Last Updated on May 6, 2015, by eNotes Editorial. Word Count: 187
Virgil Publius Vergilius Maro) (VUR-gihl; PEWB-lee-us vur-JIH-lee-uhs may-roh), the dying Roman poet who, returning to Rome with Augustus Caesar, takes a long look into his own soul and sees his life as hypocrisy. In his devotion to poetry, he has denied love and has thus served death rather than life. He insists that his Aeneid, because it lacks this perception, should be destroyed, but he finally agrees to preserve the poem at Augustus’ bidding. Knowing, at the last, the salvation that is self-knowledge, the poet dies.
Plotia Hieria (PLOH-shee-uh hih-OO-ree-uh), a woman whose love Virgil had renounced long ago. She appears to the dying poet in the visionary world of his hallucinations and beckons him on to the renunciation of poetry for love.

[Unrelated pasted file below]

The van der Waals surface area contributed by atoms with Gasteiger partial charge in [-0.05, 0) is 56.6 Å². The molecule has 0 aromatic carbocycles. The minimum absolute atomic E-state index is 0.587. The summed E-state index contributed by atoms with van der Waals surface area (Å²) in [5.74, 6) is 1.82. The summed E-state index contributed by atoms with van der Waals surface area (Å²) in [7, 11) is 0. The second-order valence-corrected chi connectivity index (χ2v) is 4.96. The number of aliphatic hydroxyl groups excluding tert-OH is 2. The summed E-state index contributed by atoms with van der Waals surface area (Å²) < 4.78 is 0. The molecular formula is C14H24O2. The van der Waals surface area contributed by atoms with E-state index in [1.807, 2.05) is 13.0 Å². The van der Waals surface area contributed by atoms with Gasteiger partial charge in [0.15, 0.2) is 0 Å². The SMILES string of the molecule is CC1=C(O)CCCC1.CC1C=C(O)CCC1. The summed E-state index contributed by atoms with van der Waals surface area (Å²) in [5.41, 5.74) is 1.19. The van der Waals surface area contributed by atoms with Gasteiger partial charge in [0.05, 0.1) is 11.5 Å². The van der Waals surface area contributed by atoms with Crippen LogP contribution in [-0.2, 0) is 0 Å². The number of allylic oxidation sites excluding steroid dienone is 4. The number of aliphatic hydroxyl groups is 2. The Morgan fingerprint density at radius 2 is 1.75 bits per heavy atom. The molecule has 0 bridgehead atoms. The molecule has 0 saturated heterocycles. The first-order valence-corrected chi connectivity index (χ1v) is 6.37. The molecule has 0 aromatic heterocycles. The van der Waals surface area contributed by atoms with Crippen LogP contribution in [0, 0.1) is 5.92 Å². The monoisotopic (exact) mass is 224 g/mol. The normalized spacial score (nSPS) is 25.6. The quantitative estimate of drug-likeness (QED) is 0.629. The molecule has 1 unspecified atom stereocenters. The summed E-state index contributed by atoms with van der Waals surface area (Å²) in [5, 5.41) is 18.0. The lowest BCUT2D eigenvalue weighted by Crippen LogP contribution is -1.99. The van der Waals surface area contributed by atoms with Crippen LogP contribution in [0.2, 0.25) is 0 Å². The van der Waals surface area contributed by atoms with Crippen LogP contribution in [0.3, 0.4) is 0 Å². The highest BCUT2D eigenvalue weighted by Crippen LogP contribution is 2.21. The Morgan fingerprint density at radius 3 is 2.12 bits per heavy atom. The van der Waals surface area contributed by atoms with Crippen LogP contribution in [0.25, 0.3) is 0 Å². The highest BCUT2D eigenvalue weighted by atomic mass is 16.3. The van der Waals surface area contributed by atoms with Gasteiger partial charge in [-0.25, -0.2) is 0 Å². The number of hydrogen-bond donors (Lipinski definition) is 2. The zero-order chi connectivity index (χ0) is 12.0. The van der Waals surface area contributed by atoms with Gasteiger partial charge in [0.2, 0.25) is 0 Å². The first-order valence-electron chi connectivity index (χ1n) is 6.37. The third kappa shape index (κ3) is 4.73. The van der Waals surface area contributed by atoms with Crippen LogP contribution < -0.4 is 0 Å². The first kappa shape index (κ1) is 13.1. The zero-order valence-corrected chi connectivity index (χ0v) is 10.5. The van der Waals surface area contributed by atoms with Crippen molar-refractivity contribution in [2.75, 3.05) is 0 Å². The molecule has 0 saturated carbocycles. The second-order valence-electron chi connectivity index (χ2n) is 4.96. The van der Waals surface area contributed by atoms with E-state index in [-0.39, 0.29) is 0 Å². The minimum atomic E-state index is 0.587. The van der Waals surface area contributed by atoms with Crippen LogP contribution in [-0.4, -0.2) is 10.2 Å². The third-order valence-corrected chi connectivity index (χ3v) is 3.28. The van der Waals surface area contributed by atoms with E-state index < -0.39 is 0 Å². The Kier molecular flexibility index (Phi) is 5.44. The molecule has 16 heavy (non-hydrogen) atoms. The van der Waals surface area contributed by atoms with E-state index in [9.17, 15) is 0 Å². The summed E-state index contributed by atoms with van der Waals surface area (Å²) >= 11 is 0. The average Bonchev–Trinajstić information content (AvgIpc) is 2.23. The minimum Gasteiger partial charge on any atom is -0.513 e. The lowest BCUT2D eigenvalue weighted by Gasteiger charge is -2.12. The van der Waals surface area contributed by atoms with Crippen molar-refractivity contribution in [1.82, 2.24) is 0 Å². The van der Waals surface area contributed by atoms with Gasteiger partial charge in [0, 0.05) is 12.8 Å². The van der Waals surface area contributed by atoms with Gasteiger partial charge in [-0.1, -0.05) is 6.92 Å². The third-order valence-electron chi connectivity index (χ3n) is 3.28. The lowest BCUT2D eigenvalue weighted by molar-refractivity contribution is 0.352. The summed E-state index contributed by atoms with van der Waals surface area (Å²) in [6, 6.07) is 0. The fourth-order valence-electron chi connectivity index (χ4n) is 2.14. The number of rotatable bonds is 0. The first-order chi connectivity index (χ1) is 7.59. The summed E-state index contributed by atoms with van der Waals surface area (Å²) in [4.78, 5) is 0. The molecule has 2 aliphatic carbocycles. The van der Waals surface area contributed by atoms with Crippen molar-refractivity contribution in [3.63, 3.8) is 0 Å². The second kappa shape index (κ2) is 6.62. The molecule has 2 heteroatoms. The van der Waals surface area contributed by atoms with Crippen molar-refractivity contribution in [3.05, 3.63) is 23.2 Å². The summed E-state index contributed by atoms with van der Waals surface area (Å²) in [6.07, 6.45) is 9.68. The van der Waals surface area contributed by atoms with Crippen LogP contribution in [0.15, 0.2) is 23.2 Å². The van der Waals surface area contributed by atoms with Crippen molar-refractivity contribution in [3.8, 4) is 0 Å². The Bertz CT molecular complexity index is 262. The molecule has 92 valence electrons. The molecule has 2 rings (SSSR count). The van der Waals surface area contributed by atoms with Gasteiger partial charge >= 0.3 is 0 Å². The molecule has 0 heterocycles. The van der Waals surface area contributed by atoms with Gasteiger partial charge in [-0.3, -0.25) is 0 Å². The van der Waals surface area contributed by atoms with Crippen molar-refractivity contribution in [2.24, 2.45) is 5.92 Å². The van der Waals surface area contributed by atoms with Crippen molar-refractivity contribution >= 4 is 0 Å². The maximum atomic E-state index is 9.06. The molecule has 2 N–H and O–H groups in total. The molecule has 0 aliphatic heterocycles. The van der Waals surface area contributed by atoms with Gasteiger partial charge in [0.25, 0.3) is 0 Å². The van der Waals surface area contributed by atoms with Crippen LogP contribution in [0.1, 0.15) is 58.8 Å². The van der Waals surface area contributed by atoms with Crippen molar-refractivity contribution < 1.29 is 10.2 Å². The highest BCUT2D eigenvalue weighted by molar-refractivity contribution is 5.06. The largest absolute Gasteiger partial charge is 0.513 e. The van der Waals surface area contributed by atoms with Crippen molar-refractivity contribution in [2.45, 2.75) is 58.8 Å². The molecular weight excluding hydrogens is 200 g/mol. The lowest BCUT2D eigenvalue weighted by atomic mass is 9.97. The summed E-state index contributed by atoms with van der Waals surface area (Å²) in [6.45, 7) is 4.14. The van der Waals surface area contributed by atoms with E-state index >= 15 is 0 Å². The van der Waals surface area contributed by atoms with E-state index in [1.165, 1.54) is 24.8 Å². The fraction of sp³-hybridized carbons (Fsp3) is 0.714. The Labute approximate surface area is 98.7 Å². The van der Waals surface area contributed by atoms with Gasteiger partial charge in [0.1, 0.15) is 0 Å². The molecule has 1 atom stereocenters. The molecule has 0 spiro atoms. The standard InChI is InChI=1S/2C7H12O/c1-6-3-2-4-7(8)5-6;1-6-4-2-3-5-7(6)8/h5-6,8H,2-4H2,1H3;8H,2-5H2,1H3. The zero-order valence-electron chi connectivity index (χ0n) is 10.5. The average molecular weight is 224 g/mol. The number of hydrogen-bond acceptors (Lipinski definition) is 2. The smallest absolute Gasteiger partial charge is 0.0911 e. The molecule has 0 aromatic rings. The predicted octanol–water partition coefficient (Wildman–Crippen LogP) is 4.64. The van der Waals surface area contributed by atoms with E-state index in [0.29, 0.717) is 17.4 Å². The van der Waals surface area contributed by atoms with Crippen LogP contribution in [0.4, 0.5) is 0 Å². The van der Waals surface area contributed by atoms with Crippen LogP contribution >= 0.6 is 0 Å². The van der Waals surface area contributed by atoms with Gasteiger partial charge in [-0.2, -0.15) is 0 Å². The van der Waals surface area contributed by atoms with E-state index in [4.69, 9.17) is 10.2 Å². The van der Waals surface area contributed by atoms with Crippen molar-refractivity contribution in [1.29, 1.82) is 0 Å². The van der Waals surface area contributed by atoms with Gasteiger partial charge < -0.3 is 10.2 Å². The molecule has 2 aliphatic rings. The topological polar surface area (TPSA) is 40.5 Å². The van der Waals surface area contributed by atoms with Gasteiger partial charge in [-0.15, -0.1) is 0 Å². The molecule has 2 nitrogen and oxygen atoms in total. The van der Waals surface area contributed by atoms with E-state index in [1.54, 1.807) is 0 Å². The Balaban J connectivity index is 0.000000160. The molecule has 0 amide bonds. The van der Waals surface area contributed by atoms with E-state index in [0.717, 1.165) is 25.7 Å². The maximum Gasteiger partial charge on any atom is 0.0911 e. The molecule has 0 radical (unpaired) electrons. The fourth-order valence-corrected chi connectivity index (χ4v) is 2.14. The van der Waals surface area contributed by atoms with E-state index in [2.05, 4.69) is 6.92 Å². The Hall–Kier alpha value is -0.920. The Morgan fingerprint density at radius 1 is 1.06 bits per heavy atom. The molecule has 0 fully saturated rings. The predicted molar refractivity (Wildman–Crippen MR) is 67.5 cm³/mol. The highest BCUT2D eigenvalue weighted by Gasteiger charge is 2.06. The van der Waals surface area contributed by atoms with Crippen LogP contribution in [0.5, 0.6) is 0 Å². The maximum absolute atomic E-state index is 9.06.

Augustus Caesar (oh-GUHS-tuhs SEE-zur), emperor of Rome, whose glory is revealed to the dying Virgil as a hollow majesty. The emperor persuades the poet not to destroy the Aeneid, because the poem’s true owner is the Roman people.
Lysanias (lih-SA-nee-uhs), a young boy who attends the dying Virgil, sometimes in reality, sometimes in the poet’s hallucinations.
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